In today’s modern society, inclusivity is regarded as a necessity and, more often, a commodity, especially in mainstream media. More than just representation in the media, individuals with Down Syndrome have become achievers in their own right and in their chosen industry.

Without a doubt, we have come a long way since the time Down Syndrome was highly-stigmatized and patronized by society. Today, countless treatments and therapies are available so that individuals with Down Syndrome can have the best quality of life and live up to their full potential. These include speech and language therapy, occupational therapy, and Applied Behavioral Analysis (ABA) Therapy. 

Despite this, specialists are continuously looking for ways to improve the existing treatments and therapies known today. Let’s take a look at the intellectual challenges that children with Down Syndrome experience. 

What Are Intellectual Disabilities?

Individuals who experience intellectual disabilities face challenges when processing information, reasoning, problem-solving, and communication. This affects a person’s daily practical and social abilities. Adaptive behavior and intellectual functioning are two measures to assess an individual’s intellectual ability. It can be linked to a genetic condition, a present health problem, or external factors such as the environment. 

Down Syndrome and Cognitive Ability

Down Syndrome is one of the most common causes of intellectual disabilities in children. According to research, 15 to 20 percent of individuals who have mild to moderate intellectual disabilities have Down Syndrome. Children with Down Syndrome may experience challenges both in the intellectual and developmental aspects of their childhood. This can also include a shorter attention span, impulsive behavior, relatively slow learning, and difficulties in speech and language. It is important to know, however, that Down Syndrome is rarely associated with a severe cognitive disability. 

Communication Ability

Children with Down Syndrome also experience communication challenges. While it is true that most Down Syndrome children develop their communication skills later than their neurotypical peers, early interventions such as speech and language therapy can reinforce their speech development from a young age. These treatments are helpful in encouraging them to be expressive and improve their communication ability as a whole.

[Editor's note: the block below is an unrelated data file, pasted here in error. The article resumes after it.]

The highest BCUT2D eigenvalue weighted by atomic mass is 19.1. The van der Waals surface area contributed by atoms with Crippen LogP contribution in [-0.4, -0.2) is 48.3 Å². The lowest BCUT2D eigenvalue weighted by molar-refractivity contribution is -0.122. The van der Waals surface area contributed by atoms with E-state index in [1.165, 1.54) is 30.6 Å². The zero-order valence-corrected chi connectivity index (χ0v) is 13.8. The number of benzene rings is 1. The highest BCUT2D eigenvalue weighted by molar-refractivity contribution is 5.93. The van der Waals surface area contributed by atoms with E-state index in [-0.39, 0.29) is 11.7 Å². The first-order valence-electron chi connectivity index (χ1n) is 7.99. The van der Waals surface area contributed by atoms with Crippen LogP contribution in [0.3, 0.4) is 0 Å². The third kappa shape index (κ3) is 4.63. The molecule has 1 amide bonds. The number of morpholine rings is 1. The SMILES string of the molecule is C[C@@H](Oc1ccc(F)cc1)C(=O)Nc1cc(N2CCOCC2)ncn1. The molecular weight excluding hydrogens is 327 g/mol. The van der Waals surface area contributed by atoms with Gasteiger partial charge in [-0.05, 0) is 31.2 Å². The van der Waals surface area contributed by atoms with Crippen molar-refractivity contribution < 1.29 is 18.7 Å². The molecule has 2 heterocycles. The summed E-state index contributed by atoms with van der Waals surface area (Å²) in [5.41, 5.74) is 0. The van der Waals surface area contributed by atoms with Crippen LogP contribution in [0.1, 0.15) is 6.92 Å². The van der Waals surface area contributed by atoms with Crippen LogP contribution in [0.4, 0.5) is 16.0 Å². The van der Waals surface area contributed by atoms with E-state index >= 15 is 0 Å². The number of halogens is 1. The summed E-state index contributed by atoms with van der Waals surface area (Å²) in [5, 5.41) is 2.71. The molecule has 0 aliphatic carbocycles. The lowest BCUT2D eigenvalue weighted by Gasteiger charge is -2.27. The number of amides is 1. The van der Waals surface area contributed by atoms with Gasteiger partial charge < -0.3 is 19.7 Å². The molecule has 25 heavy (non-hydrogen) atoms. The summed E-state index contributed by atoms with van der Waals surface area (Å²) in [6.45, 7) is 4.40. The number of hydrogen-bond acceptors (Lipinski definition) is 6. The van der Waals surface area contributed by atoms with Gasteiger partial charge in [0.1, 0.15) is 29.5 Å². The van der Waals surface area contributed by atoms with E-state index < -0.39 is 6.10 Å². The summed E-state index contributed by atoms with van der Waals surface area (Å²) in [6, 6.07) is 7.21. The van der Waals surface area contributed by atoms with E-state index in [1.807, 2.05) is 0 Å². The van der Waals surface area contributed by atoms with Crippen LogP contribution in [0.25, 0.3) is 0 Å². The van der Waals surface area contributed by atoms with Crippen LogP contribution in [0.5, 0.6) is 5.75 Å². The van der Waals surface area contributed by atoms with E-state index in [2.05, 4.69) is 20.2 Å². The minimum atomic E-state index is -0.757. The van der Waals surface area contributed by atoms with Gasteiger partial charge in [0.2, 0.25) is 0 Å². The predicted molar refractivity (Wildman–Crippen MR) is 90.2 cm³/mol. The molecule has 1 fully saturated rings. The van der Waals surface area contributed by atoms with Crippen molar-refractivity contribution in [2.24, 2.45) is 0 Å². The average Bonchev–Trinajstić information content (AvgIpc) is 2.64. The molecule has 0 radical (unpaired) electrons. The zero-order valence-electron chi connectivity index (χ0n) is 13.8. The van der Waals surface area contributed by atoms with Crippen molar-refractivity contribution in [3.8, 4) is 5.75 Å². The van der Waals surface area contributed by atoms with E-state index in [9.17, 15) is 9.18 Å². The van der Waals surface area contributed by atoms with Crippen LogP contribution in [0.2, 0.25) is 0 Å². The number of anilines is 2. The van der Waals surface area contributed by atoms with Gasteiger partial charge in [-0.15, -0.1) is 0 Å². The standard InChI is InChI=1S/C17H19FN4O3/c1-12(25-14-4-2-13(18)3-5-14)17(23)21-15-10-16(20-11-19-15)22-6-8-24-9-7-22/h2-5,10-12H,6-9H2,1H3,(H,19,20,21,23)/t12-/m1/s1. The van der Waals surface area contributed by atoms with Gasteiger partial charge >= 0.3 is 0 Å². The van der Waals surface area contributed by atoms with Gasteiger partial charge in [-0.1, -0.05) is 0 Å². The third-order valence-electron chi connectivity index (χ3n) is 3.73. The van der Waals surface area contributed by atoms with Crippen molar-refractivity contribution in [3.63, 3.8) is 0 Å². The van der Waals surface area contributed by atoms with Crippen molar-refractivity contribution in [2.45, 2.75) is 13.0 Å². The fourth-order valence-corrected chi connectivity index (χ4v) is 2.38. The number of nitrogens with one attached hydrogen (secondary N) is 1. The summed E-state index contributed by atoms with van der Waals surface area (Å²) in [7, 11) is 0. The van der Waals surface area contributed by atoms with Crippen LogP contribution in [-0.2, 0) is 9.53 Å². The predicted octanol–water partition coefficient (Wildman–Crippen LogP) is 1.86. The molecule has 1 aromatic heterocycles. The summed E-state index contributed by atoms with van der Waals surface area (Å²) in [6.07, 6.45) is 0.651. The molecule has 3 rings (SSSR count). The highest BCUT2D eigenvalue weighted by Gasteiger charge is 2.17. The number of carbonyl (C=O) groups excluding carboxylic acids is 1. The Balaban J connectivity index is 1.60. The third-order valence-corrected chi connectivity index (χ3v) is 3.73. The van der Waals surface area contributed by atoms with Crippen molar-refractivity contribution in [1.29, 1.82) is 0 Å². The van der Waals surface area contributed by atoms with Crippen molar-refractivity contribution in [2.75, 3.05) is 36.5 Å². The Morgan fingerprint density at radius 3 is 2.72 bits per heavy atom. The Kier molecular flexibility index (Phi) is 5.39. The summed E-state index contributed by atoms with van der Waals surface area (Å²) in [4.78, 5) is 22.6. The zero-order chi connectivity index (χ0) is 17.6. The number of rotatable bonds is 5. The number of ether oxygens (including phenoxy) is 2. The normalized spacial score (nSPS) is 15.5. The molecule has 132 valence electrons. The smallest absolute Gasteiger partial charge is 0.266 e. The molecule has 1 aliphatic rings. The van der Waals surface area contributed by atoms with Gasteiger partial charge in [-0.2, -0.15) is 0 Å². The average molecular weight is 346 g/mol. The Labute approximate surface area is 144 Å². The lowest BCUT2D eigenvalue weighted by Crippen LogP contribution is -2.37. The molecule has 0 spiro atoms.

Social Interaction

Social interaction in kids with Down Syndrome can be highly affected by intellectual disability. This is evident in how they communicate, interpret messages, learn information, and interact with their peers. Other Down Syndrome children may have delayed speech and language development, which impairs their social interaction skills. Without the right treatment for a child’s intellectual disability, they can grow up to become adults who are susceptible to stressful social interactions.

Early Intervention

To improve a Down Syndrome child’s development and intellectual abilities, early intervention is essential. It will prevent Down Syndrome children from experiencing stagnation at any point in their development. This also gives them an opportunity to grow up as functioning individuals who can take up roles as an adult in society. 

Final Words

Specialists can provide the right tools and proper resources to aid in your child’s intellectual development. Treatments such as occupational therapy, ABA therapy, and Speech and Language therapy are best done during the early stages of their childhood. 

If you wish to learn more about the possible treatments that can help your child with Down Syndrome, talk to our experts at Pulse Center today.

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